Then probably there was a misunderstanding for quite a while already. I thought you were talking about particular properties of fossil (which I am not familiar with).
Quote:
mv wrote:
That's different. Then you are able to change history.
Nonsense.

Apparently I misunderstood what you mean by "correct reversion". I had understood you mean by this something like git's reset (+git gc/repack), but now it seems that you really meant git's revert only which of course cannot solve the problem to remove sensible information (or a huge wrong file) from the repository.
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steveL
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PostPosted: Wed Jul 04, 2018 12:36 pm    Post subject: Reply with quote

Well, there is always the possibility of simply using an old clone, and then moving on from there.

So even in a system that forbids rewriting of history on published branches, there is always a way out.

The reason it matters, is for the ability to rely on something as part of infrastructure, used for reproducible builds.

You need a stable basis of collaboration, or things fall apart quickly.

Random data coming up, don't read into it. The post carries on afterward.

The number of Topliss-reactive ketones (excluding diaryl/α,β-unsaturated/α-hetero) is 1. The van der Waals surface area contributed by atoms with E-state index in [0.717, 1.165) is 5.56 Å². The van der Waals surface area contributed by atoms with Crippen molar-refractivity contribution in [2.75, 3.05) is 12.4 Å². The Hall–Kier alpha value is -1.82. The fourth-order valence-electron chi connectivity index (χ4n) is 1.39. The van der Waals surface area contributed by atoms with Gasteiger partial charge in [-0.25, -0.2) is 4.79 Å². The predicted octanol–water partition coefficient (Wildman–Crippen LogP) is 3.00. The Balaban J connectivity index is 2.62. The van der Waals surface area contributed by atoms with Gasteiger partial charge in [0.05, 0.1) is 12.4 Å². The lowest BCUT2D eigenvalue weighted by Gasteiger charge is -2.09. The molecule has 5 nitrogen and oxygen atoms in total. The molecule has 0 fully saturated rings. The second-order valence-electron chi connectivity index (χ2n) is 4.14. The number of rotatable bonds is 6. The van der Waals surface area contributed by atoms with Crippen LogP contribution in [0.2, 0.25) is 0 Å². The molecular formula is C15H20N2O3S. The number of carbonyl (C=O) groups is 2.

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mv
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PostPosted: Wed Jul 04, 2018 1:57 pm    Post subject: Reply with quote

steveL wrote:
Well, there is always the possibility of simply using an old clone, and then moving on from there.
[...]
You need a stable basis of collaboration, or things fall apart quickly.

That's why many git projects have a policy of not allowing a non-force push. However, in excpetional cases some "administrator/main maintainer" might do a force push anyway.
There are 2 differences between the way you describe and the git way.
  1. whether you have to refer to independent backups or whether you can rely on the VCS itself for the backups, and
  2. whether e.g. in github or similar services the main administrator of the repository can do this or whether you have to ask github staff to do it.
For huge companies which have backup strategies and are completely self-hosting anyway, it does not matter. For small (e.g. essentially one-man) projects, I strongly prefer the git way.
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steveL